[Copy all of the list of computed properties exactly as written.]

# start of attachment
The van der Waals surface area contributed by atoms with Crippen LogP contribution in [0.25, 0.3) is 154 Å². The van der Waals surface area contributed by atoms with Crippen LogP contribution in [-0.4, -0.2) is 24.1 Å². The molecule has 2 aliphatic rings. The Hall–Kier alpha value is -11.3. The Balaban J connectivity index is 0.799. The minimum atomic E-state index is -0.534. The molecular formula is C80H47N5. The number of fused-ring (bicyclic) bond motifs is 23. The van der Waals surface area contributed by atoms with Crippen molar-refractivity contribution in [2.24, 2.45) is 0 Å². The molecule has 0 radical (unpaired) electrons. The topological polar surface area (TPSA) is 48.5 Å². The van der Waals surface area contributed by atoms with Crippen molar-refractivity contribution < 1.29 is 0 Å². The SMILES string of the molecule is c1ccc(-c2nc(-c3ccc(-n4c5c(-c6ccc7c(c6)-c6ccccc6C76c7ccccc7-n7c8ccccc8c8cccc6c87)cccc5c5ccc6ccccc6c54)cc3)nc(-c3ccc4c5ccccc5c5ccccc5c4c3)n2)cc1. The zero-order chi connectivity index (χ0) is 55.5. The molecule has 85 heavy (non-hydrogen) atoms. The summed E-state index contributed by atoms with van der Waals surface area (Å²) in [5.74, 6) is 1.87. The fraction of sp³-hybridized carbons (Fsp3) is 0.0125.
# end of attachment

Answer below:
The van der Waals surface area contributed by atoms with Crippen LogP contribution in [0.25, 0.3) is 154 Å². The van der Waals surface area contributed by atoms with Crippen LogP contribution in [-0.4, -0.2) is 24.1 Å². The molecule has 2 aliphatic rings. The Hall–Kier alpha value is -11.3. The Balaban J connectivity index is 0.799. The minimum atomic E-state index is -0.534. The molecular formula is C80H47N5. The number of fused-ring (bicyclic) bond motifs is 23. The van der Waals surface area contributed by atoms with Crippen molar-refractivity contribution in [2.24, 2.45) is 0 Å². The molecule has 0 radical (unpaired) electrons. The topological polar surface area (TPSA) is 48.5 Å². The van der Waals surface area contributed by atoms with Crippen molar-refractivity contribution < 1.29 is 0 Å². The SMILES string of the molecule is c1ccc(-c2nc(-c3ccc(-n4c5c(-c6ccc7c(c6)-c6ccccc6C76c7ccccc7-n7c8ccccc8c8cccc6c87)cccc5c5ccc6ccccc6c54)cc3)nc(-c3ccc4c5ccccc5c5ccccc5c4c3)n2)cc1. The zero-order chi connectivity index (χ0) is 55.5. The molecule has 85 heavy (non-hydrogen) atoms. The summed E-state index contributed by atoms with van der Waals surface area (Å²) in [5.74, 6) is 1.87. The fraction of sp³-hybridized carbons (Fsp3) is 0.0125.